Charismatic image aside, Basquiat was a unique and prodigious artistic talent, fusing drawing and painting with history and poetry to produce an artistic language and content that was entirely his own, and which enunciated alternative histories, such as Discography (1982), Brothers Sausage (1983), and Revised Undiscovered Genius of the Mississippi Delta (1983). Combining the tools of graffiti (Magic Marker, spray enamel) with those of fine art (oil and acrylic paint, collage, and oil stick), his best paintings maintain a powerful tension between opposing aesthetic forces—expression and knowledge, control and spontaneity, savagery and wit, urbanity and primitivism—while providing acerbic commentary on the harsher realities of race, culture, and society. In vividly colored canvases, forceful, schematic figures and menacing, masklike faces are inscribed against fields jostling with images, signs, symbols, and words used like brushstrokes. The frenetic, allover quality of many of the large works suggests a drive towards a sort of disjunctive mapping rather than the building of a classically unified composition, where seemingly unrelated marks suddenly coalesce in syncopated rhythms—like the best experimental jazz.

Basquiat’s iconography reflects the precocious breadth of his inspirations and preoccupations—from classical poetry to human anatomy, from sport to music, from politics to philosophy, from the arts of Africa to Picasso, de Kooning, and Rauschenberg. Obnoxious Liberals (1982) and Baby Boom (1982) suggest an angry bohemian’s pet peeves with contemporary mores. There are pictographic crowns, favored by graffiti artists to confer status, and warriors, whose significance is literal—as in the tributes to African American boxing champions Cassius Clay (1982), Jersey Joe (1983) Untitled (Sugar Ray Robinson) (1982)—or metaphorical—as in Warrior (1982) and (Untitled) Julius Caesar on Gold (1981). Cars, cops, street games, and skyscrapers reflect the hustle of the city in With Strings Two (1982), Untitled (L.A. Painting) (1982), and Irony of a Negro Policeman (1981), while Self-Portrait (1984) and The Thinker (1986) are more evidently self-referential and introspective. The skull, a traditional motif of the vanitas, appeared very early in Basquiat’s oeuvre and remained a constant obsession amidst a thick and fast flow of subjects. Consider this when comparing the whimsical Bicycle Man (1984) and Riding with Death (1988), painted just four years later: the man on a bicycle in the earlier painting has been transformed into a naked figure astride a skeletal horse in the later one—a somber, elegiac image with which Basquiat the supernova, buckling under the alienating effects of fame and addiction, ended his career and his life.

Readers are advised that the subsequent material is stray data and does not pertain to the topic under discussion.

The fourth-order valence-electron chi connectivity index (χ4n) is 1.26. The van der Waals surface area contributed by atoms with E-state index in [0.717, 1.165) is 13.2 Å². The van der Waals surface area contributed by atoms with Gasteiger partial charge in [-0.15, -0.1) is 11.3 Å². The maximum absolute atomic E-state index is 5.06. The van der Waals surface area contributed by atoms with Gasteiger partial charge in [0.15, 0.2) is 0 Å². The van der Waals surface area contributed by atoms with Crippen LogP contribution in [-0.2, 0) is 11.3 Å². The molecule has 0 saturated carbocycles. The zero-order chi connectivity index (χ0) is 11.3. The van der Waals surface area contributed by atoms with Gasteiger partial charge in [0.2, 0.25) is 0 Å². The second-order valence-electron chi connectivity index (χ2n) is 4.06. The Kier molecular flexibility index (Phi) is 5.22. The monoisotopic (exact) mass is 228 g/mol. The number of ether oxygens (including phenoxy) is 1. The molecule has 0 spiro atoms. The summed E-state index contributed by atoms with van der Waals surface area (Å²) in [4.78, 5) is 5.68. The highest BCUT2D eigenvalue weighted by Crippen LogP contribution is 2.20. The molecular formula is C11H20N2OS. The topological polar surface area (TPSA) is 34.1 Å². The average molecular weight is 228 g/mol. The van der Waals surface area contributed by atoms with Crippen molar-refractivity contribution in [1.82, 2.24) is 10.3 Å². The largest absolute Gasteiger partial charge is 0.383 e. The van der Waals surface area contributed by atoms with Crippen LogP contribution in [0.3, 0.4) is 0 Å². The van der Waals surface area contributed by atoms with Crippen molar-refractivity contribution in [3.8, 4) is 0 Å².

www.gagosian.com/

About The Artist